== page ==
Side mount diving originated in the UK resulting from early wet cave exploration beginning in the 1930’s. Using scuba was a natural progression although there wasn’t any real intent to develop a side mount diving system and kit, it just came about out of practical necessity and good old fashioned innovation as divers discovered caves with tighter restrictions with the need to have your tank and breathing apparatus streamlined and easily accessible. Maybe that’s why we have quite a few variations of harnesses and wings with myriads of attachment systems and features in today’s modern side mount systems. Most of the dive equipment manufacturers have developed a dedicated side mount system, some have even built a hybrid to accommodate both back mount and side mount.
There are three main parts to side mounts. The harness, the wing [inflation] and the rigging of tanks and regulators. The Harness is composed of 50 mm webbing with varied snaps, keepers, D-rings and attachment points either naked or a solid or soft back plate.
The wing or the buoyancy device is usually modular and adaptable to most harness systems via webbing or bungee attachments. Buoyancy wings are manufactured in various shapes and sizes for individual application and requirements.
The rigging of the tanks and routing of regulators is where it all comes together. This is where it gets personal for the diver as components and equipment are arranged and attached to a specific configuration pertinent to the type of diving.
Some like gauges up in sight, others like them running down the tank. Hose routing always goes down the tank first and bungee’s neatly with 7′ long hose on the right tank and wing inflation hose on the left tank. Both second stage regulators with 90-120 deg elbows. Some adapt the twin rear mount concept of routing hoses around the neck and the left regulator on a neck bungee. 1st stage up or down, left and right tank valves are also preferences for each diver.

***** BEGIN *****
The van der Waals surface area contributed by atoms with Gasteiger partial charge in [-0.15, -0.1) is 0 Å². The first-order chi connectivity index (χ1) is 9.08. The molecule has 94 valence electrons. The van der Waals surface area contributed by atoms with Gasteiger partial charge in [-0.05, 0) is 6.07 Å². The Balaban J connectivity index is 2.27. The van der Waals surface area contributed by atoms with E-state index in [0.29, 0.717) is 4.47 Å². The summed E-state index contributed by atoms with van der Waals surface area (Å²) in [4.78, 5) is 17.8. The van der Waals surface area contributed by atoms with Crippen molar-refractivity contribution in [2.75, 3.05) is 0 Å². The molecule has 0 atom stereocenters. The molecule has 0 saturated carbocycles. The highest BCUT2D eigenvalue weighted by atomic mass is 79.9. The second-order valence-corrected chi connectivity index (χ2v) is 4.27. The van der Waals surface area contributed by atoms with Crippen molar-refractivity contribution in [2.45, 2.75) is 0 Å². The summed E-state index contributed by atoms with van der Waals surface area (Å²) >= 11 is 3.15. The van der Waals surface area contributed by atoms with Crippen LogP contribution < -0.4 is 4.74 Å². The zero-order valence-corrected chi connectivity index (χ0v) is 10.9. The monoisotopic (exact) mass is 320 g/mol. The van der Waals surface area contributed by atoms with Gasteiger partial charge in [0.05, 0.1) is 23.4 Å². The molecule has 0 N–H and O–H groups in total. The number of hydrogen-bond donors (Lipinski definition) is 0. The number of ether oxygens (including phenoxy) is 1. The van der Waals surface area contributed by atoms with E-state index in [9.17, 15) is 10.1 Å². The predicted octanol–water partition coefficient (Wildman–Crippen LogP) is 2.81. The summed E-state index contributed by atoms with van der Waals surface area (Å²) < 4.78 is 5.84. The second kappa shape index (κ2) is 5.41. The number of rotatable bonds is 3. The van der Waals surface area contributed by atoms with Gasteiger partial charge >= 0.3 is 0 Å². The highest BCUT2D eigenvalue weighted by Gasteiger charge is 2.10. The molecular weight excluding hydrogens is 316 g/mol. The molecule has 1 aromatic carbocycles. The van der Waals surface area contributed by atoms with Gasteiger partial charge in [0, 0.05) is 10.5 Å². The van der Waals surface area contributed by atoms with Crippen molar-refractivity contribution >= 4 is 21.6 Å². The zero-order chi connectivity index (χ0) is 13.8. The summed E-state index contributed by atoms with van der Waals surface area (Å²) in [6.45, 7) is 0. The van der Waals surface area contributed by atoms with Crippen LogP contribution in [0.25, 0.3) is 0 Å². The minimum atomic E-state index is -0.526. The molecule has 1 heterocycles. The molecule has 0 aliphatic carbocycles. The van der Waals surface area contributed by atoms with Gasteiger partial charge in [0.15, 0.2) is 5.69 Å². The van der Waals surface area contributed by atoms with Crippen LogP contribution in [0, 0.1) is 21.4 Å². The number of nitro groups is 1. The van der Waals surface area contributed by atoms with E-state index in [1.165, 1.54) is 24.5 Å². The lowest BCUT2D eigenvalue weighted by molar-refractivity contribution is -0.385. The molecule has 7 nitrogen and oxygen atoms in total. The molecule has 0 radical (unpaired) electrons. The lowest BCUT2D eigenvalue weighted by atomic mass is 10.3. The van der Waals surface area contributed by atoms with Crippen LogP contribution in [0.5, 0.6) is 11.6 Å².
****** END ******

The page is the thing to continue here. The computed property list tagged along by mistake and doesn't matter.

Cylinder attachment to harness and bungee retaining the top or neck are commonly via cam-band and single end bolt-snaps with top connections loop bungee or hard connections of many variations.
The next step is practical application with some in-water tips and instruction from a good side mount or tec side mount instructor. While the internet and forums have lots of ideas and alternative concepts for side mount diving, some time with a solid and reputable instructor will be invaluable . Choose an instructor who actually dives in a side mount system and has done plenty of in-water time developing and honing their own skills and delivering quality courses.
Dedicated side mount divers are popping up in most diving locations but more specifically cave divers and deep technical divers are trending towards the associated benefits of side mount systems for penetration dives with tight restrictions. The E-CCR market has even developed a side mount Rebreather using the left tank as diluent.
With most instructional agencies and dive shops getting on board your transition to side mount scuba diving will have you trained and kitted up for longer and even deeper diving expeditions exploring beyond the gas limits of a single tank. Visit your local dive store and discover side mount scuba diving.